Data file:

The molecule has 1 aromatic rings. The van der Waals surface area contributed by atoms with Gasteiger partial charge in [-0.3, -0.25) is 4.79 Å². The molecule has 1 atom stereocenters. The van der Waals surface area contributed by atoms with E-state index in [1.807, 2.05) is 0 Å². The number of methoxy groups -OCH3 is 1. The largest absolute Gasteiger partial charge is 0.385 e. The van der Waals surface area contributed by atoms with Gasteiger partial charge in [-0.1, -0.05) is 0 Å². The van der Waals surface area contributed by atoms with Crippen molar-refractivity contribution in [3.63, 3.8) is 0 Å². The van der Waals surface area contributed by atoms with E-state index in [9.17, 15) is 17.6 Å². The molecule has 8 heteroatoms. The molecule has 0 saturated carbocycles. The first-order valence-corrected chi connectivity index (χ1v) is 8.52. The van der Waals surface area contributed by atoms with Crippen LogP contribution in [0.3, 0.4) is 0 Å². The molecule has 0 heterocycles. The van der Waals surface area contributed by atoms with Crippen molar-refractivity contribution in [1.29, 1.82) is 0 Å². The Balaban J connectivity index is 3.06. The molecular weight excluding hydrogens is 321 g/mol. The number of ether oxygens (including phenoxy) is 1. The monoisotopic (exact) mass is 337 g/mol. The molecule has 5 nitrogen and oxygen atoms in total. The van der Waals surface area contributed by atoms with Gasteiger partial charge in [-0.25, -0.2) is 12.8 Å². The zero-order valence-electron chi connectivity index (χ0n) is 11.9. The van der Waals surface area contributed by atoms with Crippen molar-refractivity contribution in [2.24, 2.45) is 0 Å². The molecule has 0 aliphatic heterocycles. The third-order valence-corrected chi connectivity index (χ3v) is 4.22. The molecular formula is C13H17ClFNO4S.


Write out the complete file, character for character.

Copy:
The molecule has 1 aromatic rings. The van der Waals surface area contributed by atoms with Gasteiger partial charge in [-0.3, -0.25) is 4.79 Å². The molecule has 1 atom stereocenters. The van der Waals surface area contributed by atoms with E-state index in [1.807, 2.05) is 0 Å². The number of methoxy groups -OCH3 is 1. The largest absolute Gasteiger partial charge is 0.385 e. The van der Waals surface area contributed by atoms with Gasteiger partial charge in [-0.1, -0.05) is 0 Å². The van der Waals surface area contributed by atoms with Crippen molar-refractivity contribution in [3.63, 3.8) is 0 Å². The van der Waals surface area contributed by atoms with E-state index in [9.17, 15) is 17.6 Å². The molecule has 8 heteroatoms. The molecule has 0 saturated carbocycles. The first-order valence-corrected chi connectivity index (χ1v) is 8.52. The van der Waals surface area contributed by atoms with Crippen LogP contribution in [0.3, 0.4) is 0 Å². The molecule has 0 heterocycles. The van der Waals surface area contributed by atoms with Crippen molar-refractivity contribution in [1.29, 1.82) is 0 Å². The Balaban J connectivity index is 3.06. The molecular weight excluding hydrogens is 321 g/mol. The number of ether oxygens (including phenoxy) is 1. The monoisotopic (exact) mass is 337 g/mol. The molecule has 5 nitrogen and oxygen atoms in total. The van der Waals surface area contributed by atoms with Gasteiger partial charge in [-0.25, -0.2) is 12.8 Å². The zero-order valence-electron chi connectivity index (χ0n) is 11.9. The van der Waals surface area contributed by atoms with Crippen molar-refractivity contribution in [2.24, 2.45) is 0 Å². The molecule has 0 aliphatic heterocycles. The third-order valence-corrected chi connectivity index (χ3v) is 4.22. The molecular formula is C13H17ClFNO4S.